It is worth noting that the day after the embryo editing paper came out, a Cell paper came out from a team at the Salk that was very pro-human embryo editing and I raised concerns about that level of enthusiasm for clinic use of human genetic modification technology as well.

You can expect that if a human embryo editing paper comes out of my own home country of the US or other places that I will provide a rigorous critique of it too.

Human embryo editing a non-starter clinically?

This is the most important and contentious area of discussion today.

There certainly are advocates for using germline genetic modification of human embryos to try to prevent any number of genetic diseases and the aforementioned Salk group is just one.

At the same time others think to put it mildly that this is a really bad idea. Edward Lanphier, et al. presented just one example of a case articulated against heritable human genetic modification and they are opposed even to in vitro research in this area. They view this kind of work as dangerous.

A nice NY Times piece by Gina Kolata includes comments from scientists raising additional concerns including stem cell and genetic modification pioneer, Dr. Rudy Jaenisch:

“A pressing question, said Rudolf Jaenisch, an M.I.T. biology professor, is why anyone would want to edit the genes of human embryos to prevent disease. Even in the most severe cases, involving diseases like Huntington’s in which a single copy of a mutated gene inherited from either parent is enough to cause the disease with 100 percent certainty, editing poses ethical problems. Because of the way genes are distributed in embryos, when one parent has the gene, only half of the parent’s embryos will inherit it. With gene editing, the cutting and pasting has to start immediately, in a fertilized egg, before it is possible to know if an embryo has the Huntington’s gene. That means half the embryos that were edited would have been normal — their DNA would have been forever altered for no reason. “It is unacceptable to mutate normal embryos,” Dr. Jaenisch said. “For me, that means there is no application.”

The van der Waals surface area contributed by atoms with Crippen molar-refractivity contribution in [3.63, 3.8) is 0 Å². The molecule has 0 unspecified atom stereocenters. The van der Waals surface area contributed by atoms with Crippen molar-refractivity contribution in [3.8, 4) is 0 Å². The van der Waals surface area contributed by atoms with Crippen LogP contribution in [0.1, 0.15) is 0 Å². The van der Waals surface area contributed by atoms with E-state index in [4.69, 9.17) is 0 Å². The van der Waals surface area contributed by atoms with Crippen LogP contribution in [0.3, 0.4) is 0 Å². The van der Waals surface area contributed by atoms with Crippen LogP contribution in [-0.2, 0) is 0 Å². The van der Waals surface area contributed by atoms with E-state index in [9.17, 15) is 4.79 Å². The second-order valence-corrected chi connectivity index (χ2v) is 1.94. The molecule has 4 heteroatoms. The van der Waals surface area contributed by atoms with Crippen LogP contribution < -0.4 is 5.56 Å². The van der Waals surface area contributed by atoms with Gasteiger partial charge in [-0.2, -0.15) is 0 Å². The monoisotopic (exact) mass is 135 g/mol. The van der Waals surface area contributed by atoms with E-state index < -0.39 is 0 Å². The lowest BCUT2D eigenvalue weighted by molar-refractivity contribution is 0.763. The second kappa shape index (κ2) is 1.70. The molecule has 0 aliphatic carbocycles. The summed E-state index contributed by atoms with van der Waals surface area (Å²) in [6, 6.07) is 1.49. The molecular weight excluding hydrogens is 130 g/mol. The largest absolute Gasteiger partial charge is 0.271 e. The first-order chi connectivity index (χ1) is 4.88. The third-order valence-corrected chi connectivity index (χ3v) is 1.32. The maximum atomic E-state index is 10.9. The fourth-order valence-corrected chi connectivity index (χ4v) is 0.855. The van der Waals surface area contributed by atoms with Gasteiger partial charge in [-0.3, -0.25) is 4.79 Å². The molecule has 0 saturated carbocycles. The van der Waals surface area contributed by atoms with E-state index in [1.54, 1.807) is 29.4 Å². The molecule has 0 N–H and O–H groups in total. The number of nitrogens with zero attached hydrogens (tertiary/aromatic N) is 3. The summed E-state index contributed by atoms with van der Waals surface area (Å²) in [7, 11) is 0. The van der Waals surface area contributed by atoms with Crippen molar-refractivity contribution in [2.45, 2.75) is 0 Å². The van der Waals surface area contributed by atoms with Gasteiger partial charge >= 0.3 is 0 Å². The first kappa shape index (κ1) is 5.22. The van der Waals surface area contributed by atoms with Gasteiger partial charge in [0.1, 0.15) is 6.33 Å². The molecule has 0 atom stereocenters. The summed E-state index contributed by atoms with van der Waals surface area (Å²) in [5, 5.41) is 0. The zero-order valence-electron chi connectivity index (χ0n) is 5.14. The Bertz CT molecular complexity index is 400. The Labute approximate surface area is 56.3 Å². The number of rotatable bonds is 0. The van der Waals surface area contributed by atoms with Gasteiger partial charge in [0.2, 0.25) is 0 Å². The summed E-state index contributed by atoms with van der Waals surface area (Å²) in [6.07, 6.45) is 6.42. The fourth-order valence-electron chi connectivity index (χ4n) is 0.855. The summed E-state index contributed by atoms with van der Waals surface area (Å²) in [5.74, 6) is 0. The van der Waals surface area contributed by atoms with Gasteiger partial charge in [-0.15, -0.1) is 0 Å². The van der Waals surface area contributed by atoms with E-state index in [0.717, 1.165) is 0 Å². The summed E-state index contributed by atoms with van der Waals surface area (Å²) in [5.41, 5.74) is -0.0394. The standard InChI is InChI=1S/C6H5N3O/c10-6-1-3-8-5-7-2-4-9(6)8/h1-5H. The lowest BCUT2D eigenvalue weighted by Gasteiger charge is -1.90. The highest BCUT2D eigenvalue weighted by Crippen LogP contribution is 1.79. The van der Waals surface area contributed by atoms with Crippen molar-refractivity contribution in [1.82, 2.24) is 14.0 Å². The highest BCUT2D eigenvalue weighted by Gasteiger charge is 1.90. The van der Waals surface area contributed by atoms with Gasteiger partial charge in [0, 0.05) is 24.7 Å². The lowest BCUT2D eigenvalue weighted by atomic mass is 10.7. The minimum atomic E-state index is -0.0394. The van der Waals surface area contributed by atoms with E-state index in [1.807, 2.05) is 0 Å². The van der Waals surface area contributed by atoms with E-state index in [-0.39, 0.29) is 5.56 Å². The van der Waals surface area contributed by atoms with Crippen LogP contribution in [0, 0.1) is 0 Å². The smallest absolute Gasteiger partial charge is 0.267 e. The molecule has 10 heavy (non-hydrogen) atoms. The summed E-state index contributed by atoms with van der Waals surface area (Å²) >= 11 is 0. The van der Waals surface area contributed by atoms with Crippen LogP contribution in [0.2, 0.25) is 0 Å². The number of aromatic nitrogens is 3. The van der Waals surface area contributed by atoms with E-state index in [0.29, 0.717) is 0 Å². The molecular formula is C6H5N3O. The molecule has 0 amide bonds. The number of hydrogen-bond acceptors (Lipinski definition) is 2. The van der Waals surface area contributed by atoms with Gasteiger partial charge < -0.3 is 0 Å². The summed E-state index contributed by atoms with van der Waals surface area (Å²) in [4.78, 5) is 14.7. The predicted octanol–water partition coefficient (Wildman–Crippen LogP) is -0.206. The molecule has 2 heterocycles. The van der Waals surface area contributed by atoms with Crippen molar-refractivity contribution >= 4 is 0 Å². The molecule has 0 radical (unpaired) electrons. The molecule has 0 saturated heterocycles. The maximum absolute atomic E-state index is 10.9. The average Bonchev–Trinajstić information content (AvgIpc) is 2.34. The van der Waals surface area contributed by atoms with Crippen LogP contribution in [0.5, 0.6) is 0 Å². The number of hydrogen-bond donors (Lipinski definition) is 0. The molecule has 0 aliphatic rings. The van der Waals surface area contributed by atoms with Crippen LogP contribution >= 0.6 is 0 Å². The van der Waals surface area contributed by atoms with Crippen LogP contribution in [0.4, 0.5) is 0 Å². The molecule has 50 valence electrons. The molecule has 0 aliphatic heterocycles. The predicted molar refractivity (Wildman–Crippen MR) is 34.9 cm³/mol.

The bottom line at this point in a new week since the embryo editing paper came out is that there is a whole range of opinions on germline human genetic modification as well as about how it has been discussed. I view the fact that these discussions and even arguments are ongoing as a very positive thing even if disagreements can be uncomfortable.

Just a few months ago there was essentially complete silence on germline human genetic modification. Things have changed greatly for the better in terms of the level of dialogue and this will aid in charting a positive course to deal with this new area of biomedical research.

Concerns surface on Chinese paper on genetic modification of human embryos

The paper that came out Wednesday from a research group in China reporting the first genetic modification of human embryos has sparked a lot of discussion. Some concerns about this paper have surfaced.

GM human embryo review

2-day review? The paper (HT to John Borghi) was in review only from March 30-April 1 — so at most 48 hours. Really? That certainly raises a red flag of inadequate or absent peer review. That kind of “review” in the past with high-profile papers has been associated with a high risk of errors being found later in such papers. I’m not saying that will happen here, but it wouldn’t shock me.

The journal? The paper was also published in the journal, Protein & Cell, which Buzzfeed reports is partially owned by the Chinese government. Could there be some kind of COI there? Also, why was the paper reportedly rejected at more rigorous journals? There have been suggestions that reviewers raised ethical issues, but this remains unclear.

Rushed as evidenced by striking typo. The paper’s abstract has a pretty bad typo in the abstract (emphasis mine) suggesting issues with preparation and peer review again:

Taken together, our work highlights the pressing need to further improve the fidelity and specificity of the CRISPR/Cas9 platform, a prerequisite for any clinical applications of CRSIPR/Cas9-mediated editing.

Of course anyone can make a typo and I certainly do on a regular basis in emails or draft blog posts, but in a published paper abstract?